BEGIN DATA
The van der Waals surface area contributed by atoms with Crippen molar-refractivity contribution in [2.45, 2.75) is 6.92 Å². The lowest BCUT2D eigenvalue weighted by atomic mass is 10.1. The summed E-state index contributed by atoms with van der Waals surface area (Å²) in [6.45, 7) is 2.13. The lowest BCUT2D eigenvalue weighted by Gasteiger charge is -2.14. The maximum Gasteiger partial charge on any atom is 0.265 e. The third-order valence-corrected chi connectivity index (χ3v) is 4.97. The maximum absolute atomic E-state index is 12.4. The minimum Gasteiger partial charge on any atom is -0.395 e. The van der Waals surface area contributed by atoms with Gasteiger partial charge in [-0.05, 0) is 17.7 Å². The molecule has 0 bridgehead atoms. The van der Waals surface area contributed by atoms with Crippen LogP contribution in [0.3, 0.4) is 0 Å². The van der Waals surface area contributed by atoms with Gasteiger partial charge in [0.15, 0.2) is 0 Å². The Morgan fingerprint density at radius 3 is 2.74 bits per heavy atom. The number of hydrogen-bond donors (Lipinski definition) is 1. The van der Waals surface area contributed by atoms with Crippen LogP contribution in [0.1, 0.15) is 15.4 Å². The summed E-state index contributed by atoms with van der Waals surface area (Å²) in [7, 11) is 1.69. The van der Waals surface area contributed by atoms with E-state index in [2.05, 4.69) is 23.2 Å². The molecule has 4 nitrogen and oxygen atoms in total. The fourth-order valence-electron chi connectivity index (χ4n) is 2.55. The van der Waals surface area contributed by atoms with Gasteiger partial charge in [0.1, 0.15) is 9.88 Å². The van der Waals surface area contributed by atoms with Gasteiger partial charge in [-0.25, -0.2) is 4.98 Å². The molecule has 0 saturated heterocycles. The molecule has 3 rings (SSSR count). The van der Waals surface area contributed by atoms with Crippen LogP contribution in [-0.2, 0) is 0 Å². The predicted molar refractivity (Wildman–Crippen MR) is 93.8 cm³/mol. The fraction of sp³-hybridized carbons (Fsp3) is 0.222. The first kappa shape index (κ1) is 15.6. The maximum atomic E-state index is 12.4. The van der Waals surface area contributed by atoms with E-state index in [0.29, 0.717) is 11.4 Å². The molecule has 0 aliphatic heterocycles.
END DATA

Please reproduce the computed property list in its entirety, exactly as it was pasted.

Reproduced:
The van der Waals surface area contributed by atoms with Crippen molar-refractivity contribution in [2.45, 2.75) is 6.92 Å². The lowest BCUT2D eigenvalue weighted by atomic mass is 10.1. The summed E-state index contributed by atoms with van der Waals surface area (Å²) in [6.45, 7) is 2.13. The lowest BCUT2D eigenvalue weighted by Gasteiger charge is -2.14. The maximum Gasteiger partial charge on any atom is 0.265 e. The third-order valence-corrected chi connectivity index (χ3v) is 4.97. The maximum absolute atomic E-state index is 12.4. The minimum Gasteiger partial charge on any atom is -0.395 e. The van der Waals surface area contributed by atoms with Gasteiger partial charge in [-0.05, 0) is 17.7 Å². The molecule has 0 bridgehead atoms. The van der Waals surface area contributed by atoms with Crippen LogP contribution in [0.3, 0.4) is 0 Å². The van der Waals surface area contributed by atoms with Gasteiger partial charge in [0.15, 0.2) is 0 Å². The Morgan fingerprint density at radius 3 is 2.74 bits per heavy atom. The number of hydrogen-bond donors (Lipinski definition) is 1. The van der Waals surface area contributed by atoms with Crippen LogP contribution in [0.1, 0.15) is 15.4 Å². The summed E-state index contributed by atoms with van der Waals surface area (Å²) in [7, 11) is 1.69. The van der Waals surface area contributed by atoms with E-state index in [2.05, 4.69) is 23.2 Å². The molecule has 4 nitrogen and oxygen atoms in total. The fourth-order valence-electron chi connectivity index (χ4n) is 2.55. The van der Waals surface area contributed by atoms with Gasteiger partial charge in [0.1, 0.15) is 9.88 Å². The van der Waals surface area contributed by atoms with Gasteiger partial charge in [-0.25, -0.2) is 4.98 Å². The molecule has 0 saturated heterocycles. The molecule has 3 rings (SSSR count). The van der Waals surface area contributed by atoms with Crippen LogP contribution in [-0.2, 0) is 0 Å². The predicted molar refractivity (Wildman–Crippen MR) is 93.8 cm³/mol. The fraction of sp³-hybridized carbons (Fsp3) is 0.222. The first kappa shape index (κ1) is 15.6. The maximum atomic E-state index is 12.4. The van der Waals surface area contributed by atoms with E-state index in [0.29, 0.717) is 11.4 Å². The molecule has 0 aliphatic heterocycles.